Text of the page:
One night my mom was trashed and sleeping in the living room. My dad was sleeping in their bedroom and I in mine. I could hear mom weakly calling to my dad, “Merle. Merle! Merle? I have to go to the bathroom.” My dad was maybe 54 or 55 at the time, not much different in age than I am now. Dad got up but not as quickly as mom needed. She tried to make it to the bathroom on her own but fell. She said thinly, “Merle! I fell! Help me!” and that might have been when my dad emotionally snapped.
He grabbed her right arm by the shoulder and drug her across the carpeted floor towards the bathroom. At the time and for years to come, I hated my dad for this treatment. But now, as a parent, as an older, wiser adult and as someone who has loved/lived with alcoholics, I understand his reaction. You can only take so much shit, so much stress, so many sleepless nights, so many worries, so much pent up anger, so much disappointment and so much emotional strain before your mind unravels.
I heard my mom fall and I instantly sat up in my bed on high alert. My eyes were wide in the darkness. Ever mom’s protector, I threw my legs over the bed and raced down the unlit hallway. I flipped the bathroom light on and as my eyes adjusted my mouth fell to the floor. Her right arm was grasped in his left hand and she looked so tiny, so frail. She wasn’t a big woman anyway and had become very emaciated from the alcohol. My dad always appeared larger to me than he really was.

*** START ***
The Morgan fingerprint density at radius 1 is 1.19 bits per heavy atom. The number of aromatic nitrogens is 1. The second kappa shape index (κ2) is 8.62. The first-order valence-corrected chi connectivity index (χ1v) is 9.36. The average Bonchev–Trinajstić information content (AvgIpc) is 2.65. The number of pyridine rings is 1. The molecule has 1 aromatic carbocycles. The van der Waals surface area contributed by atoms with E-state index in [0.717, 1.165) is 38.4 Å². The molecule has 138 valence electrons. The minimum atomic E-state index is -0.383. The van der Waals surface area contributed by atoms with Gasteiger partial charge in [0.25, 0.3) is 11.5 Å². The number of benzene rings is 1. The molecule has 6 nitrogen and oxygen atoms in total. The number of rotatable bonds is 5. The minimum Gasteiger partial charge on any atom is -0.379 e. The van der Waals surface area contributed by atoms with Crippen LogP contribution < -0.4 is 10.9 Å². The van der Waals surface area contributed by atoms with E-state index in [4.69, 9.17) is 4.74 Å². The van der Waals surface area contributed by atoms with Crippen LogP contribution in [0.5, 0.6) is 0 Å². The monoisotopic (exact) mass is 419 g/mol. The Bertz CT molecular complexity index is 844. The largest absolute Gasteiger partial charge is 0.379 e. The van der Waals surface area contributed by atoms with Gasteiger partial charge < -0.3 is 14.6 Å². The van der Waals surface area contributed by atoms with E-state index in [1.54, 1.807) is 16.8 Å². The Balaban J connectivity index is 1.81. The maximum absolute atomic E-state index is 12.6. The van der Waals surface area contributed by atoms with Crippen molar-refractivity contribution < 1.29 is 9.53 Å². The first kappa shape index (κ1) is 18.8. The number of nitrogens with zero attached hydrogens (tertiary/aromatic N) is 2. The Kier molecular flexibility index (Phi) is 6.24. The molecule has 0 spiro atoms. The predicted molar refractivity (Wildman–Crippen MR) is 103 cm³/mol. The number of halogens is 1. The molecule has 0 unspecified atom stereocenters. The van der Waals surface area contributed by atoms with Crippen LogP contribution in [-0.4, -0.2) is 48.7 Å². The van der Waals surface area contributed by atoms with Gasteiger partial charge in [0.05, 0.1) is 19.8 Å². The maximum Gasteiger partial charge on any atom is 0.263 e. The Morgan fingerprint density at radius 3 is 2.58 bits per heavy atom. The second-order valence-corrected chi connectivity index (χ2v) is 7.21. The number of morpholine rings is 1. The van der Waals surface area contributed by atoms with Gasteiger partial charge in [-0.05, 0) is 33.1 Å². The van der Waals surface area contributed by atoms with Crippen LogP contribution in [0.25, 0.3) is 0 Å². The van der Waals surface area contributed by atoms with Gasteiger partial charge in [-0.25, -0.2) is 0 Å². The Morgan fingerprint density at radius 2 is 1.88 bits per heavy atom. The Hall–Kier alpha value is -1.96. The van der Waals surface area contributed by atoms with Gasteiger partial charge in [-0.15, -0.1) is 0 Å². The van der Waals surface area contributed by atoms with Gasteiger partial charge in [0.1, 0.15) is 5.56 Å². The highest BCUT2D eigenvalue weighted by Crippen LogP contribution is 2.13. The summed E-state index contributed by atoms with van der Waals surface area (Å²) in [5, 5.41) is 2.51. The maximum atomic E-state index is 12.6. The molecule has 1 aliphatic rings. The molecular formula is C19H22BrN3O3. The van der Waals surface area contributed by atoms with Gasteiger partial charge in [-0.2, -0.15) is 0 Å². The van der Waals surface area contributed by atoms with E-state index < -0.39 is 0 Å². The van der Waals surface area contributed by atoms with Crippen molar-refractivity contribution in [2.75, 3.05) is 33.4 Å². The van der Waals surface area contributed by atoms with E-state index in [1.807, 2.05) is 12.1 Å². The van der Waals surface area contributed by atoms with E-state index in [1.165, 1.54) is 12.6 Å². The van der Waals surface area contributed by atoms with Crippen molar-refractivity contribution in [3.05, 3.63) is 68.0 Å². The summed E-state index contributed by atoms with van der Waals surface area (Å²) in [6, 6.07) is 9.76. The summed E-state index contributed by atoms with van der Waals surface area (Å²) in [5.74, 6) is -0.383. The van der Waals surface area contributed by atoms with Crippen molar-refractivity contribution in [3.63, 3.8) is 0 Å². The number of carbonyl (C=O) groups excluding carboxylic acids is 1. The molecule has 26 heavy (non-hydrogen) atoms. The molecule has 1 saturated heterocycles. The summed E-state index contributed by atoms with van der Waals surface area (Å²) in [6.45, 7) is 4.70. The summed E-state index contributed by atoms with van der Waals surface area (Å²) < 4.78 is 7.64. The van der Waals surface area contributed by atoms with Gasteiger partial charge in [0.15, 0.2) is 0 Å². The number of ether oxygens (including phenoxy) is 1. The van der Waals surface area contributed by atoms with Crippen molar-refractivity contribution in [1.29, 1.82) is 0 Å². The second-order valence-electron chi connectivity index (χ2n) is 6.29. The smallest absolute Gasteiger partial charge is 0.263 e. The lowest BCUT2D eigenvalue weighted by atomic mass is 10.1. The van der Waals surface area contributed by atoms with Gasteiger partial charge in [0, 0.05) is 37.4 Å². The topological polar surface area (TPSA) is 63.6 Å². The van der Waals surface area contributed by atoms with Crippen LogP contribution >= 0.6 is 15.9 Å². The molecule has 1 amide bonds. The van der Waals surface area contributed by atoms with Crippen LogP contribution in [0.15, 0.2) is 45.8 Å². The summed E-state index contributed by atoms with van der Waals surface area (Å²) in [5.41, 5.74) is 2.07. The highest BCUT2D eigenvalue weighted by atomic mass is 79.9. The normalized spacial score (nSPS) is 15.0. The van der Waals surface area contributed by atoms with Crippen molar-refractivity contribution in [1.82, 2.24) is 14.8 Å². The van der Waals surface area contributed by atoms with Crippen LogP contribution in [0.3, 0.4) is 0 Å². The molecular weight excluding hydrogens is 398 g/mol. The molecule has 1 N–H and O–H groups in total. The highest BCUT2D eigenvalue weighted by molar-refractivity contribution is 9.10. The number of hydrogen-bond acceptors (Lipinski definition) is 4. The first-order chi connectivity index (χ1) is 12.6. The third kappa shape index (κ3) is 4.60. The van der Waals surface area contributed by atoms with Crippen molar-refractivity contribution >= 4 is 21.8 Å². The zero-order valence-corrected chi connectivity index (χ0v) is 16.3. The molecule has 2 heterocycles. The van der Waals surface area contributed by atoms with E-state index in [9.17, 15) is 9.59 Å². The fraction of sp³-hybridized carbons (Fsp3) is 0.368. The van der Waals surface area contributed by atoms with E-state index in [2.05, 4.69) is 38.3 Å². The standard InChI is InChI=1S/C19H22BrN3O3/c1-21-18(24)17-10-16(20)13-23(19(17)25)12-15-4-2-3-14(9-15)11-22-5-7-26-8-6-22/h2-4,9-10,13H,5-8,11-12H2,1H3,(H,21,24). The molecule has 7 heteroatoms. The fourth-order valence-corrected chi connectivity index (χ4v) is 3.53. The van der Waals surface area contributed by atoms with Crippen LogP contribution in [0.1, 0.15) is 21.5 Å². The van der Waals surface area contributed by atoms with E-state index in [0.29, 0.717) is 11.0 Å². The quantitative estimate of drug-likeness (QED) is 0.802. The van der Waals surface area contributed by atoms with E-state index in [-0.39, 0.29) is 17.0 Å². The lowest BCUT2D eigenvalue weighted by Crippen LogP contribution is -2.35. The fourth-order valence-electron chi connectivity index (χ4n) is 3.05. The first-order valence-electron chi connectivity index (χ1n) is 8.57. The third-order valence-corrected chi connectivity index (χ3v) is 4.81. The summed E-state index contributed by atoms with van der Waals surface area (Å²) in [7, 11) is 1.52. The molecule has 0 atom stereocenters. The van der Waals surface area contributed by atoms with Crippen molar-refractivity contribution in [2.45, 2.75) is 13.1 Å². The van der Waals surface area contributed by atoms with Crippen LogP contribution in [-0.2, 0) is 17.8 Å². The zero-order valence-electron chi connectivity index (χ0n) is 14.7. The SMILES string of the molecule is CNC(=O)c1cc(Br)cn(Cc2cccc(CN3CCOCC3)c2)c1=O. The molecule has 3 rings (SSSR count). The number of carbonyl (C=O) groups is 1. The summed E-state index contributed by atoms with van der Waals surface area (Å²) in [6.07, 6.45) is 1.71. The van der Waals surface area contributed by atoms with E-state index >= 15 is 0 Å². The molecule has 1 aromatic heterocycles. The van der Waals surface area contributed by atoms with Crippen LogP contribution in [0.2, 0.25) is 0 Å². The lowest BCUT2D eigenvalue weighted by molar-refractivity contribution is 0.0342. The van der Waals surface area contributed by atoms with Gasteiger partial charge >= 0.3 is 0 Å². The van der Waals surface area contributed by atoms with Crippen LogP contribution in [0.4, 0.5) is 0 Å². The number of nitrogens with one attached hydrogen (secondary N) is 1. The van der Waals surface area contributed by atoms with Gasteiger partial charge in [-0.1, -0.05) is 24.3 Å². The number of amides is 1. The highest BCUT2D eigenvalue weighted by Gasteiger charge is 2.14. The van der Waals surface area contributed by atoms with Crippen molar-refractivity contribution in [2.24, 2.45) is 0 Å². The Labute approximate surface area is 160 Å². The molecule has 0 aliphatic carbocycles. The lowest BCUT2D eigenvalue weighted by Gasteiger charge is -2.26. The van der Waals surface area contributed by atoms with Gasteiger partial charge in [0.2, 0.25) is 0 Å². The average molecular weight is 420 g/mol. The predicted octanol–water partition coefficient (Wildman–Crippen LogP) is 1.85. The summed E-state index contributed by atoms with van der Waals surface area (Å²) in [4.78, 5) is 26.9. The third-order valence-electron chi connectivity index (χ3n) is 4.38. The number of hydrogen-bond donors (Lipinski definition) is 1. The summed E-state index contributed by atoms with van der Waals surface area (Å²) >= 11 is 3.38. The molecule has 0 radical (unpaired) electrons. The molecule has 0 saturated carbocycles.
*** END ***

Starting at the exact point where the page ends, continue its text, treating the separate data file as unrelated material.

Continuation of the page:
I remember seeing her eyes flutter open and then close. There were tears on her cheeks and she slurringly said, “Merle! You’re hurting me!” I screamed at my dad to stop it. I remember vainly trying to push him away from her. Everything was moving in slow motion. As I stood in the bathroom’s harsh light wearing my baby-doll shorty pajamas, I felt utterly helpless and powerless. I also felt extreme anger, repulsion and sympathy all at once. A part of me wanted to repeatedly hit my dad and a part of me wanted to pull my own mother down the hallway, too. I ended up doing what I normally did; bursting into tears, racing for the sanctuary of my bedroom and slamming the door.
My mom did get help. It wasn’t professional help, as least I don’t think so, but she did cut out or cut down her drinking. She told me once she’d “got a handle on it.” And I never, EVER saw her drunk again, buzzed yes, but drunk no.
As with most children of addictions/abuse, you either become so repulsed by the action that you would NEVER do it…..or you become that action; after all, it’s what you know. There’s not often a middle of the road for us…it’s usually all or nothing.
In Midwestern American, if it’s a nice day out, we drink. If it’s too cold, we drink. If it’s juuuuuust right, we drink. Having a good day? Drink. Having a bad day? Drink. Having a perfect day? Drink. Started the job? Drink. Finished the job? Drink. Somewhere in the middle? Drink. Weddings? Drink. Funeral? Drink. Breathing? Drink.
I took my first drink at 17. My husband took his at 14. In Midwestern America, it’s what we do. It’s what we know.
This is the first in a trilogy of blogs: Part 1: "Alcoholic", Part 2: "Alcoholism" Part 3: "Sober"